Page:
Joint Physical Custody: The Caveats
Joint physical custody demands a great deal from the former married partners. After all, it is something of a stretch to imagine that a couple whose marriage crashed can somehow rise to the heights to make cooperative parenting work. One Illinois lawyer notes that for the courts the main factor in deciding joint custody is "the ability of the parents to cooperate effectively and consistently in matters that directly affect the joint parenting of the child. My experience is that if the parents are able to cooperate effectively and consistently’ there would not have been a divorce in the first place."
Dr. Robert Emery, a professor of psychology at the University of Virginia and the author of The Truth about Children and Divorce, suggests that for children, joint physical custody is "the best and worst arrangement."
Dr. Emery expresses his philosophical support for joint custody. "Children have two parents. Most children want to have a relationship with both their parents, and most divorced parents want relationships with their children. Family relationships can and do continue despite the many upheavals of divorce. The old model of divorce as a family feud, where only one parent raises and ’owns’ the children is well, the old model. Divorced parents can be parents even if they are no longer lovers." Yet Dr. Emery offers a number of caveats about joint custody.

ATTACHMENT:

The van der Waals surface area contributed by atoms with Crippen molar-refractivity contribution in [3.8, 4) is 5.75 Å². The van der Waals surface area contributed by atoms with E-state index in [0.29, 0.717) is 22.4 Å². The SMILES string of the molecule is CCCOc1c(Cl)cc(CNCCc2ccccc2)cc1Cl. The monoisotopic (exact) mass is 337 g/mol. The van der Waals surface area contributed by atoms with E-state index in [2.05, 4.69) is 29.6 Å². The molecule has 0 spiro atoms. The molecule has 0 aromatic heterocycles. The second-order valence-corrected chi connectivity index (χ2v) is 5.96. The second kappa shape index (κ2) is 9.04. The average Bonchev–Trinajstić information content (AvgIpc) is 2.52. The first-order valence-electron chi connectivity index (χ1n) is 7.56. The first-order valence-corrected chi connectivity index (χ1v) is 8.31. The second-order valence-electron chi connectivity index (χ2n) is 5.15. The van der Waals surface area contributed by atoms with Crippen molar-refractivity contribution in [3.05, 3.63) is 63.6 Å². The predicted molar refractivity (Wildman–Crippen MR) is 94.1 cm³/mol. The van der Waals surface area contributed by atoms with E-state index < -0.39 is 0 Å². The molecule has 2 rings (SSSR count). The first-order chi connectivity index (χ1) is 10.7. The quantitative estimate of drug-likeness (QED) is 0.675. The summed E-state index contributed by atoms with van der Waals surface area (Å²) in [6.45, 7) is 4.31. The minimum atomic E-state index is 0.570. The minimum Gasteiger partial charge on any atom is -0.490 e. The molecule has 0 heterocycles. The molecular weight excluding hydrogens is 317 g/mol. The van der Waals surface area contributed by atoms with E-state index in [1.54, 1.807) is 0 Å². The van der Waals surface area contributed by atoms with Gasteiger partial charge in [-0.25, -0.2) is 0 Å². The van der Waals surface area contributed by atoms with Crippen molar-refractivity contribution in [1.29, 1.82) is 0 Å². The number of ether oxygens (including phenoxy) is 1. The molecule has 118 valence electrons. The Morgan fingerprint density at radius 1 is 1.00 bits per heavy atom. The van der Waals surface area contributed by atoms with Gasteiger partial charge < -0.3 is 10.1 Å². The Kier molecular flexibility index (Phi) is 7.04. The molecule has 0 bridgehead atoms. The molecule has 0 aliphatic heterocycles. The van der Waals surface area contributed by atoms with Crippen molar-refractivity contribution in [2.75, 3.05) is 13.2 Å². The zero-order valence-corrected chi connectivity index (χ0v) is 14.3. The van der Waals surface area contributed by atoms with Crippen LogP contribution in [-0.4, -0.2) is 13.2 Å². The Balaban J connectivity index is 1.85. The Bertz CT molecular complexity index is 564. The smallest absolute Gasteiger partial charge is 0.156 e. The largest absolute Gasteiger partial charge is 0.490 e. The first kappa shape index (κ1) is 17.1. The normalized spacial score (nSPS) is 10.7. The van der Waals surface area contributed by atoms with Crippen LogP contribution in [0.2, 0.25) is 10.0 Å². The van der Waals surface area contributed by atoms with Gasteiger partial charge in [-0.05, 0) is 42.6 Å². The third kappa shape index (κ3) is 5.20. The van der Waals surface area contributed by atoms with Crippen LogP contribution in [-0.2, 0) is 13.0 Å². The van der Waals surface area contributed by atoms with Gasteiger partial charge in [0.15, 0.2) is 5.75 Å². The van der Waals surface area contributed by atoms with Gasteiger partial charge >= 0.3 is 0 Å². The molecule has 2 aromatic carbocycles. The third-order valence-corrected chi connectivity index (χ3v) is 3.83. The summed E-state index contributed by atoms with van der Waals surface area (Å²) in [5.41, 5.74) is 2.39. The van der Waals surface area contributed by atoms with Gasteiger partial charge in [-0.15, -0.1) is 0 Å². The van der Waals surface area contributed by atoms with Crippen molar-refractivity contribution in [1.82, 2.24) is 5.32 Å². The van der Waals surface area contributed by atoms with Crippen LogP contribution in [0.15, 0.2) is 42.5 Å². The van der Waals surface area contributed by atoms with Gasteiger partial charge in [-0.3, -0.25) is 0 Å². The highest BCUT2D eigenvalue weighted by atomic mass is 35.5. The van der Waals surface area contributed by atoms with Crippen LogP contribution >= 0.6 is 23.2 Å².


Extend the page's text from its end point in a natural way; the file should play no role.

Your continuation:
According to Dr. Emery, joint physical custody:
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